The Lovebirds Movie Review
“The Lovebirds” is a comedy vehicle for two of HBO’s rising stars. Issa Rae is the boundary-pushing creator of current series “Insecure” while Kumail Nanjiani is best known for his awkwardly funny work on “Silicon Valley” and for writing probably the most likable romantic comedy in recent years, “The Big Sick.”
His director for that movie, Michael Showalter, directs them here in a film of 2 people whose love life has turned to constant bickering. Leillani (Rae) thinks they need to spice things up by going on “The Amazing Race”. Jibran (Nanjiani) hates the fact they need to schedule their sex.
It’s a love affair circling the drain when the two are hijacked and then implicated in a homicide, which forces them to have to solve the crime themselves and clear their names.
The operative term here is “forced.” Right at the moment of them running for their lives, I wrote down the word “Date Night”, as in the Steve Carell, Tina Fey flick where they go through the tired premise of meeting all sorts of psychotic, eccentric characters in order to work out the fish-out of water situation they’ve stumbled themselves into.
That Rae is black and Nanjiani is of Indian descent leads to some edgier racial comedy but “Lovebirds” doesn't even have the balls to stay with it very long. Mostly these two are left to mumble their way through the encounters with the psychos and a pretty tamely shot “Eyes Wide Shut” sex party, tediously pretend to be hoods in one other scene, and participate in poorly conceived slapstick. In one scene, Nanjiani gets kicked by a horse, the shock of which doesn't even work that well because the movie allows us time to know its coming.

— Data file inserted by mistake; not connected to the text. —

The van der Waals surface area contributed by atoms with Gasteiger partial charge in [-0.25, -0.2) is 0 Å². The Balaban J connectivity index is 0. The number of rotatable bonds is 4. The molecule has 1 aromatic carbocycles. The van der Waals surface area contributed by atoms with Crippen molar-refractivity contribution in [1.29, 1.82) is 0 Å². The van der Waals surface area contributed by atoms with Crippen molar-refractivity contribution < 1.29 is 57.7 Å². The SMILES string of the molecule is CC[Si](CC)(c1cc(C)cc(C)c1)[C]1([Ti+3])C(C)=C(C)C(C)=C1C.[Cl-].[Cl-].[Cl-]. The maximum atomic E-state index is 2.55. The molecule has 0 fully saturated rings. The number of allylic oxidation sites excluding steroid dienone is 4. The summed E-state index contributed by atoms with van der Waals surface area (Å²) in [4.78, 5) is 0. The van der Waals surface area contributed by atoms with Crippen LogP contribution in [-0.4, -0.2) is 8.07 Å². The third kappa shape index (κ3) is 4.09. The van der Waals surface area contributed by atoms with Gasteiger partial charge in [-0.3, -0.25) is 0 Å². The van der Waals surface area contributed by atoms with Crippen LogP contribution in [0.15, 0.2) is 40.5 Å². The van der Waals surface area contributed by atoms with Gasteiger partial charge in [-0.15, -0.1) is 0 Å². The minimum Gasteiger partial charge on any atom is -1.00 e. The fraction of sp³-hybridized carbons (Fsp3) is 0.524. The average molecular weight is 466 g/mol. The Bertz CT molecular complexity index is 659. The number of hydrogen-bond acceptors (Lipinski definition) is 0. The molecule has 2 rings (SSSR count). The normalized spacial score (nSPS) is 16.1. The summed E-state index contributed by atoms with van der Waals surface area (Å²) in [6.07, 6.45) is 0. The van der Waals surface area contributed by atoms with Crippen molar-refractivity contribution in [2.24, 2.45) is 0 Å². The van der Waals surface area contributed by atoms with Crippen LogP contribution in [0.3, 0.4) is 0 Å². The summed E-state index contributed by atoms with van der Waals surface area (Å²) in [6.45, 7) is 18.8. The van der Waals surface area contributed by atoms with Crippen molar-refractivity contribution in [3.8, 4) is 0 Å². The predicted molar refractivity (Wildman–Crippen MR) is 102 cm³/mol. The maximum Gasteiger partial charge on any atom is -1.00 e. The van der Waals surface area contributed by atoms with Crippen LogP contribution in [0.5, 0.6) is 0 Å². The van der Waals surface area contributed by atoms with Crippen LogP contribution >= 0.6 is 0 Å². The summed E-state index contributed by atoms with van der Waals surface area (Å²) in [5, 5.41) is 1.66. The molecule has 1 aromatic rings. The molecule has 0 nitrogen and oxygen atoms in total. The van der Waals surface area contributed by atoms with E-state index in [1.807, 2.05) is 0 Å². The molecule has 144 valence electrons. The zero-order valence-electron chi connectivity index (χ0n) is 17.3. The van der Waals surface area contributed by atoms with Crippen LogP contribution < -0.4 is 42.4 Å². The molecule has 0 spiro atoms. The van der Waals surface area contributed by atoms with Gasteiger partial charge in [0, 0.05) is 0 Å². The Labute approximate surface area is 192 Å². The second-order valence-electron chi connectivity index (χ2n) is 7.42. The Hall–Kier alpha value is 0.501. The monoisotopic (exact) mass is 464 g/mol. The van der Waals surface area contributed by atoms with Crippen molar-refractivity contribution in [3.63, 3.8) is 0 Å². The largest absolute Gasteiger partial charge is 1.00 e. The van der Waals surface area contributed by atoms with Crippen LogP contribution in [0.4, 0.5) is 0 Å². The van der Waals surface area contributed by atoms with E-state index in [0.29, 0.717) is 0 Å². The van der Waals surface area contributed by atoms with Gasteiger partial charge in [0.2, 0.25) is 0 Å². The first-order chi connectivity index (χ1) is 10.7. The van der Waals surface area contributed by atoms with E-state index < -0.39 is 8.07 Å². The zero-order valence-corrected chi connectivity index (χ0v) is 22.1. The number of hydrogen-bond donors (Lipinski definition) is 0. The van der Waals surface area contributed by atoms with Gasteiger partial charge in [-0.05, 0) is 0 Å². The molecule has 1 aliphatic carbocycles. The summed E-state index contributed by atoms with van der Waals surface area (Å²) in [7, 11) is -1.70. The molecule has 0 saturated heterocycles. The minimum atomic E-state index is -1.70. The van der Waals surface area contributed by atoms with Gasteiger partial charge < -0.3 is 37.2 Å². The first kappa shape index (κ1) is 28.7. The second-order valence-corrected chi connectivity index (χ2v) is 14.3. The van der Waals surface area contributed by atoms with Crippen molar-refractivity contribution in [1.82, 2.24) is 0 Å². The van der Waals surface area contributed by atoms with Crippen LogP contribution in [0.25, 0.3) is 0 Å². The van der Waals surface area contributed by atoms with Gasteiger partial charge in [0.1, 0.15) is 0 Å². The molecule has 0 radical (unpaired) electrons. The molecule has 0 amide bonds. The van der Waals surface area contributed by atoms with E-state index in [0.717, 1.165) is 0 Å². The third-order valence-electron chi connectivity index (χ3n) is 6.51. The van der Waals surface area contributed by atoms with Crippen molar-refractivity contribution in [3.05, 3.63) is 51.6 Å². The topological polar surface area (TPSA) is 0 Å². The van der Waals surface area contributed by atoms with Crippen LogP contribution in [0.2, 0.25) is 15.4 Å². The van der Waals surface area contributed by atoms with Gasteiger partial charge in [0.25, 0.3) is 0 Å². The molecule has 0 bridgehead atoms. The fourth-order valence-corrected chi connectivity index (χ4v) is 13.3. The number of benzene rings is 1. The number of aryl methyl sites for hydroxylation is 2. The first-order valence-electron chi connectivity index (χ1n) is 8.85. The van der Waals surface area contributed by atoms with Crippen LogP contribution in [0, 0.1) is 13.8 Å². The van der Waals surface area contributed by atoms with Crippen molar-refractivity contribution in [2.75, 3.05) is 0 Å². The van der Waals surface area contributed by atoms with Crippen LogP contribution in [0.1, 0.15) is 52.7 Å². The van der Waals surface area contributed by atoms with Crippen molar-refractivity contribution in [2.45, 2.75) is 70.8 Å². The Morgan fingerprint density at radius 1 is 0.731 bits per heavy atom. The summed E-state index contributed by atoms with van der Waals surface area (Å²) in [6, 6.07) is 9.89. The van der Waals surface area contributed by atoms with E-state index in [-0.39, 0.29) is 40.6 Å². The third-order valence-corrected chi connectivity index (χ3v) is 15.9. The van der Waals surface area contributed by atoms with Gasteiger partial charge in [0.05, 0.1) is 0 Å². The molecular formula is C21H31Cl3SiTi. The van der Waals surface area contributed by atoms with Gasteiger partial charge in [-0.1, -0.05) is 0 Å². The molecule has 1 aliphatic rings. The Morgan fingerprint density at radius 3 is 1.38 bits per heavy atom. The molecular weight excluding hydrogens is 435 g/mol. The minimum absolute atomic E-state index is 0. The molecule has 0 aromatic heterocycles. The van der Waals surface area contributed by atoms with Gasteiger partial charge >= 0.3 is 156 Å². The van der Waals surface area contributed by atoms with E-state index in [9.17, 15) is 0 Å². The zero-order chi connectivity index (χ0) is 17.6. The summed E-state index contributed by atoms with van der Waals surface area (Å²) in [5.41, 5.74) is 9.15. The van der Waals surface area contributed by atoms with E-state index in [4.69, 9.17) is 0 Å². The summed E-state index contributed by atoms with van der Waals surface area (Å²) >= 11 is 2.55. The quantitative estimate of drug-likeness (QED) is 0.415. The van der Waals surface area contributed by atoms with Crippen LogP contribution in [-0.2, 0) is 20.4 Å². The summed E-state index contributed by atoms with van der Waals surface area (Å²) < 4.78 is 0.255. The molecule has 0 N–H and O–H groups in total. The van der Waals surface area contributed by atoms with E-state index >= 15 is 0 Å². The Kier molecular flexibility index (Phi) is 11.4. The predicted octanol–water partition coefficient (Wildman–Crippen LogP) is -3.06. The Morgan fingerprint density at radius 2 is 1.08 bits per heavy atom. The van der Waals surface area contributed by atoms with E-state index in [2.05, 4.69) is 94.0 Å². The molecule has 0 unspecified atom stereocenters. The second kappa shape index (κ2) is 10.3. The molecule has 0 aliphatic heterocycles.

Rae and Nanjiani are made to stumble and fumble their way through all this, looking more like they’re trying to eek out some chemistry and laughs than as two scared, on-the-run people. But no one would give a crap about believability in a film like this if it were actually funny. The failure lies not so much with them but in an uninspired screenplay. Even for just a forgettable fish out of water comedy, the situations here feel more like going-through-the-motions than pushing the ridiculous as far as it will go.
For two comedic actors who have routinely done the later in their shows, acts, and other movies, “The Lovebirds” is a pretty weak, lame thing to want to put their names on the marquee for.